Where I disagree with the right-wing free market brigade is on their opposition to all subsidies, and to all public sector institutions. I believe that subsidies are justifiable if the industry in question provides social utility, and that using democratically accountable public sector organisations to provide vital services (education, health, public services ...) is a vastly superior model to allowing private sector profiteers to use such vital services to extract vast profits, and pay themselves ludicrous executive salaries.

What the government should have done was to let the insolvent banks go bankrupt, then collected the remaining infrastructure to build a National Investment Bank, through which the government could disburse loans and subsidies to the "real economy", something which the private banks have abjectly failed to do since they were bailed out by the taxpayer.

The policy of bailing out insolvent banks has been an absolute disaster, but sometimes it is difficult to get our heads around exactly how bad a disaster it has been because the numbers are so big, so I'll leave you with a comparison to put it into better perspective.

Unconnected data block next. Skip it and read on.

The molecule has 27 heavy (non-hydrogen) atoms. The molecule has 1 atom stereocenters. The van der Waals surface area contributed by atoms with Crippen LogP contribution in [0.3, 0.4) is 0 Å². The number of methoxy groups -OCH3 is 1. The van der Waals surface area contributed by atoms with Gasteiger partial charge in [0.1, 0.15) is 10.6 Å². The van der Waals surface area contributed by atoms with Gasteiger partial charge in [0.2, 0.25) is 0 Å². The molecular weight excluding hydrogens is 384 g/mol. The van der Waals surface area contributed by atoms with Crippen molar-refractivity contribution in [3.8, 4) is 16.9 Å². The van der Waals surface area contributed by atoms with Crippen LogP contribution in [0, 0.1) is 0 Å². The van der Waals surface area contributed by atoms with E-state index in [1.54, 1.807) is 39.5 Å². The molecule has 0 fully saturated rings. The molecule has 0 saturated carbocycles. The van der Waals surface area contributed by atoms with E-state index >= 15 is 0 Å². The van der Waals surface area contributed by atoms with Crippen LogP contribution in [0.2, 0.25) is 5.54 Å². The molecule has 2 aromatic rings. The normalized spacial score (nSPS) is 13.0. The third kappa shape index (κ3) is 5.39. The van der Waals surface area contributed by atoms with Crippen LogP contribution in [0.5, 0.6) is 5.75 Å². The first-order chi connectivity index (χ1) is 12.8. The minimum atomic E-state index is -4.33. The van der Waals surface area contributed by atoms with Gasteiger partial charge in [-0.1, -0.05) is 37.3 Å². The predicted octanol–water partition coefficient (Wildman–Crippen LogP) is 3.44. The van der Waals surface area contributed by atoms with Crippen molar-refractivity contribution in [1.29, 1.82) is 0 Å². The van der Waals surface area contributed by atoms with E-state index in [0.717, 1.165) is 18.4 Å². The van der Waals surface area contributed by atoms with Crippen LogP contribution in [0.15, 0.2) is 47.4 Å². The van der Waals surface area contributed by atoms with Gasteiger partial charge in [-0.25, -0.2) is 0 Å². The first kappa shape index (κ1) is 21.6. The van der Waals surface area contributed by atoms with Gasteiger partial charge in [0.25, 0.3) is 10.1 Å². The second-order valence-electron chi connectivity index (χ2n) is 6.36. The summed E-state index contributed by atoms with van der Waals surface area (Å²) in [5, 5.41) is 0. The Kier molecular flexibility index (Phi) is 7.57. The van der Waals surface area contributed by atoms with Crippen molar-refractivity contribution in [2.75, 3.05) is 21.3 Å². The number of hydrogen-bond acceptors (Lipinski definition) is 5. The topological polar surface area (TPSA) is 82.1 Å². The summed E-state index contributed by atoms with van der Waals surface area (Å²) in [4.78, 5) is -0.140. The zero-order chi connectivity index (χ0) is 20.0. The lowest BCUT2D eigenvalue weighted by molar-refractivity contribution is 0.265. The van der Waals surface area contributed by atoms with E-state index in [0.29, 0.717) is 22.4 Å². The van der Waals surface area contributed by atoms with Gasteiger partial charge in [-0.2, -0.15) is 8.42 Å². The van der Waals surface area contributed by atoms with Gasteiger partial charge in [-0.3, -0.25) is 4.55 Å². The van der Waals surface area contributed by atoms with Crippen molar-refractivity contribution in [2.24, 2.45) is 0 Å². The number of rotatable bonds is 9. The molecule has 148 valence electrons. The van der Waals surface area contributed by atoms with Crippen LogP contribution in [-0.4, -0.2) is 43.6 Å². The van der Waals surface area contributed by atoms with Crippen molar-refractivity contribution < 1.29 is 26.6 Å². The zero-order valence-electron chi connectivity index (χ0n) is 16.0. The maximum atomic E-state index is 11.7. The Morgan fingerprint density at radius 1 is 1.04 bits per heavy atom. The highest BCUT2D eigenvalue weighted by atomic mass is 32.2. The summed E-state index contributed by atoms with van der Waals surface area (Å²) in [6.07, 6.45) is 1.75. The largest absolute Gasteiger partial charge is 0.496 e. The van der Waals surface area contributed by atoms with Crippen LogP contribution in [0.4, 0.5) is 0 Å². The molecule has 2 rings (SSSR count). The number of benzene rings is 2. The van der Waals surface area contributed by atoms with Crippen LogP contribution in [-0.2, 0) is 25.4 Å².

In January 2014 the Tories shut down 10 London firestations, and laid off 552 staff. Their cited justification for these closures was a projected saving of £45 million. 


The cost of nationalising RBS was £46 billion, every penny of which has now been written off in losses.

This means that for every single pound the government dubiously* claim they have saved by shutting these firestations, they have thrown £1,022 into the RBS black hole of debt. And whilst these 522 firefighters and other skilled professionals have been forced onto the dole, the 11 executives that run RBS, gleefully carved up £23.5 million between them in bonuses for 2013, despite losing another £8.2 billion (which would have been more than enough to keep those 10 London fire stations operating for the next 364 years).


 
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* = The cited savings don't stack up because they haven't factored in stuff like the loss in tax contributions from the 522 staff, the cost of providing those that don't find replacement work with unemployment benefits, the social & economic costs of increased risk of fire (due to the loss of 14 fire engines and so many staff) ...